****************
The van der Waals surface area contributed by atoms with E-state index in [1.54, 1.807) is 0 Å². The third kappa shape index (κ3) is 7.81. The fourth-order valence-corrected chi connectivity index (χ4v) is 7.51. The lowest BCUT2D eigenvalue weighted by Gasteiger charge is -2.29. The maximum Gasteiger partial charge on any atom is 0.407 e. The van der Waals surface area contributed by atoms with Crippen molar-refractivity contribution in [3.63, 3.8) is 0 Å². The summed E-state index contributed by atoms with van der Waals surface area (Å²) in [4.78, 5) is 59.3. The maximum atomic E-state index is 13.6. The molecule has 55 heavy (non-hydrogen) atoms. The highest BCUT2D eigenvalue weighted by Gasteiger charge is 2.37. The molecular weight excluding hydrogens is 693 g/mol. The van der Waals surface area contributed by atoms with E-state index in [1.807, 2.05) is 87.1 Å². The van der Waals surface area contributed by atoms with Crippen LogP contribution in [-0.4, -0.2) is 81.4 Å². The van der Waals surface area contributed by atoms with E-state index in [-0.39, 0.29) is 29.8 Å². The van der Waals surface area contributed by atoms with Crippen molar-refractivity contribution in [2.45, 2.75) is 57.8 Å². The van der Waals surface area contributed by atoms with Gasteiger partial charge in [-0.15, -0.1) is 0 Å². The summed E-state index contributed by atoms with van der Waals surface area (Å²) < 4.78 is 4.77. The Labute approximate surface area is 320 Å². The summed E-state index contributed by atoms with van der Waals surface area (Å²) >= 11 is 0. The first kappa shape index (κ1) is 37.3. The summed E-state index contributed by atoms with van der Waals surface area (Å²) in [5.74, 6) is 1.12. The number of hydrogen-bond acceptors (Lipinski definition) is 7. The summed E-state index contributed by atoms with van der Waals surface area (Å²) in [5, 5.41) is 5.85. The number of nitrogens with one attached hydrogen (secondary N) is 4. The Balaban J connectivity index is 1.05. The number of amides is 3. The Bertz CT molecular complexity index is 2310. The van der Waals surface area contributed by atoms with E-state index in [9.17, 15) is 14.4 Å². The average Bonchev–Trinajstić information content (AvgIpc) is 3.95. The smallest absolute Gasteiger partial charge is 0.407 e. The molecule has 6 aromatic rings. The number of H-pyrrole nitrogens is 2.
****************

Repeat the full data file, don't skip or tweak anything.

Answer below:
The van der Waals surface area contributed by atoms with E-state index in [1.54, 1.807) is 0 Å². The third kappa shape index (κ3) is 7.81. The fourth-order valence-corrected chi connectivity index (χ4v) is 7.51. The lowest BCUT2D eigenvalue weighted by Gasteiger charge is -2.29. The maximum Gasteiger partial charge on any atom is 0.407 e. The van der Waals surface area contributed by atoms with Crippen molar-refractivity contribution in [3.63, 3.8) is 0 Å². The summed E-state index contributed by atoms with van der Waals surface area (Å²) in [4.78, 5) is 59.3. The maximum atomic E-state index is 13.6. The molecule has 55 heavy (non-hydrogen) atoms. The highest BCUT2D eigenvalue weighted by Gasteiger charge is 2.37. The molecular weight excluding hydrogens is 693 g/mol. The van der Waals surface area contributed by atoms with E-state index in [1.807, 2.05) is 87.1 Å². The van der Waals surface area contributed by atoms with Crippen LogP contribution in [-0.4, -0.2) is 81.4 Å². The van der Waals surface area contributed by atoms with E-state index in [-0.39, 0.29) is 29.8 Å². The van der Waals surface area contributed by atoms with Crippen molar-refractivity contribution in [2.45, 2.75) is 57.8 Å². The van der Waals surface area contributed by atoms with Gasteiger partial charge in [-0.15, -0.1) is 0 Å². The summed E-state index contributed by atoms with van der Waals surface area (Å²) < 4.78 is 4.77. The Labute approximate surface area is 320 Å². The summed E-state index contributed by atoms with van der Waals surface area (Å²) >= 11 is 0. The first kappa shape index (κ1) is 37.3. The summed E-state index contributed by atoms with van der Waals surface area (Å²) in [5.74, 6) is 1.12. The number of hydrogen-bond acceptors (Lipinski definition) is 7. The summed E-state index contributed by atoms with van der Waals surface area (Å²) in [5, 5.41) is 5.85. The number of nitrogens with one attached hydrogen (secondary N) is 4. The Balaban J connectivity index is 1.05. The number of amides is 3. The Bertz CT molecular complexity index is 2310. The van der Waals surface area contributed by atoms with E-state index in [9.17, 15) is 14.4 Å². The average Bonchev–Trinajstić information content (AvgIpc) is 3.95. The smallest absolute Gasteiger partial charge is 0.407 e. The molecule has 6 aromatic rings. The number of H-pyrrole nitrogens is 2.